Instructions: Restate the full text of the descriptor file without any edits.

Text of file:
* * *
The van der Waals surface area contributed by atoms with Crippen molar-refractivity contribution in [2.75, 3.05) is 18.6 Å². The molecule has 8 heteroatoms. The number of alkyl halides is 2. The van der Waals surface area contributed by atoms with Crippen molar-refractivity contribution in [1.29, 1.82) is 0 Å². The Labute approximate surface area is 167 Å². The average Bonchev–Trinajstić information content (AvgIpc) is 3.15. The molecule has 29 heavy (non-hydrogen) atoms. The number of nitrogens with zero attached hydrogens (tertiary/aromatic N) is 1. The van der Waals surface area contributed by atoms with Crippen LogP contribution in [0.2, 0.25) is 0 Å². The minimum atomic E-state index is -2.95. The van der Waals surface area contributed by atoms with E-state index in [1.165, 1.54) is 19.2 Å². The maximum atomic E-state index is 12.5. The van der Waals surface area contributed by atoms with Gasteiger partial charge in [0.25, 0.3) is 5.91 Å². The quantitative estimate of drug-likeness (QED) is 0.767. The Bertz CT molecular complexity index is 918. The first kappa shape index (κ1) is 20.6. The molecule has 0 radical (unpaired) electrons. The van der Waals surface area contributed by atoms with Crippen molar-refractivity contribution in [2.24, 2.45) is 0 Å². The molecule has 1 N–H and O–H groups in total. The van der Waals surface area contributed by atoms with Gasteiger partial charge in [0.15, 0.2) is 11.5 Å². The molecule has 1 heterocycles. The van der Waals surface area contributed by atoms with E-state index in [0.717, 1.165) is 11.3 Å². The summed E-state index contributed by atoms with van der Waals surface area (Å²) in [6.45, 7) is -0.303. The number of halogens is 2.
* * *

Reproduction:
The van der Waals surface area contributed by atoms with Crippen molar-refractivity contribution in [2.75, 3.05) is 18.6 Å². The molecule has 8 heteroatoms. The number of alkyl halides is 2. The van der Waals surface area contributed by atoms with Crippen molar-refractivity contribution in [1.29, 1.82) is 0 Å². The Labute approximate surface area is 167 Å². The average Bonchev–Trinajstić information content (AvgIpc) is 3.15. The molecule has 29 heavy (non-hydrogen) atoms. The number of nitrogens with zero attached hydrogens (tertiary/aromatic N) is 1. The van der Waals surface area contributed by atoms with Crippen LogP contribution in [0.2, 0.25) is 0 Å². The minimum atomic E-state index is -2.95. The van der Waals surface area contributed by atoms with E-state index in [1.165, 1.54) is 19.2 Å². The maximum atomic E-state index is 12.5. The van der Waals surface area contributed by atoms with Gasteiger partial charge in [0.25, 0.3) is 5.91 Å². The quantitative estimate of drug-likeness (QED) is 0.767. The Bertz CT molecular complexity index is 918. The first kappa shape index (κ1) is 20.6. The molecule has 0 radical (unpaired) electrons. The van der Waals surface area contributed by atoms with Crippen molar-refractivity contribution in [2.24, 2.45) is 0 Å². The molecule has 1 N–H and O–H groups in total. The van der Waals surface area contributed by atoms with Gasteiger partial charge in [0.15, 0.2) is 11.5 Å². The molecule has 1 heterocycles. The van der Waals surface area contributed by atoms with E-state index in [0.717, 1.165) is 11.3 Å². The summed E-state index contributed by atoms with van der Waals surface area (Å²) in [6.45, 7) is -0.303. The number of halogens is 2.